The King-Kennedy Center is a multipurpose center created and partially funded by Kent State University students. Located approximately six miles from the Kent campus in McElrath Park, the center's various programs are designed to meet the needs of the underprivileged in the Portage County community.
The Center provides organized recreational programs for both the elderly and the young, promotes cultural awareness, enhances individual self-worth and encourages self-growth.
For example, the tutorial program encourages young children to enjoy reading. Other programs include a summer meal program (more than 120 children participated last year), sewing classes, Safety Town, basketball tournaments, AIDS awareness programming and a community discussion hour.
Many Kent State students have gained practical experience as volunteers for the various center programs. The center has served as a vital link between students and the surrounding community since its opening in 1978.
A Brief History of the King-Kennedy Center
In the early 1970s, the McElrath community in Ravenna was rated as one of the worst rural ghettos in the United States. The community did not have sewer systems available until 1974. This necessity became possible when a local church mortgaged its building to provide financial help.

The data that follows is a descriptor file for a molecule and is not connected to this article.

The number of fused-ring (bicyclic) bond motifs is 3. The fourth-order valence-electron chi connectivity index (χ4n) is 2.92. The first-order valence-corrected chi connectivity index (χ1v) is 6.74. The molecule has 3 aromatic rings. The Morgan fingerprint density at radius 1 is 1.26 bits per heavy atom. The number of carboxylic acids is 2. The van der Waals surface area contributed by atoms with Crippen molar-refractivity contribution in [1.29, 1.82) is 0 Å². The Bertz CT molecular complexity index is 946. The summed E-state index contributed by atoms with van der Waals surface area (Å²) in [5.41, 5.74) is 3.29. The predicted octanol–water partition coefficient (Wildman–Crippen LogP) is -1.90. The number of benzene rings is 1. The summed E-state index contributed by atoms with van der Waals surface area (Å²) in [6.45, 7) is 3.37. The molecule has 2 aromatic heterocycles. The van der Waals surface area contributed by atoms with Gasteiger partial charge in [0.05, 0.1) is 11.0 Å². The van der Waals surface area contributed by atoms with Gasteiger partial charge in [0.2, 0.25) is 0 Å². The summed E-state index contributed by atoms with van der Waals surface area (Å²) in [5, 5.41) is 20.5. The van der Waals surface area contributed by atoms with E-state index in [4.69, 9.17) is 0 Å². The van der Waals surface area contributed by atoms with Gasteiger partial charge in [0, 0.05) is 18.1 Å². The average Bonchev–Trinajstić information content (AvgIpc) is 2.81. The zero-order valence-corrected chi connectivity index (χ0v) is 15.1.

During this period, a project to build a community center in the area was developed by Kent State students and spearheaded by the Kent State Greek system. Greek organizations worked with Black United Students, faculty and the community to raise funds for the center. Students worked with the McElrath Improvement Corporation and eventually saw the project become a reality in 1978.
Nowhere else in the United States have students created and funded this type of endeavor. The King-Kennedy Center remains one of the largest social service projects ever created by students.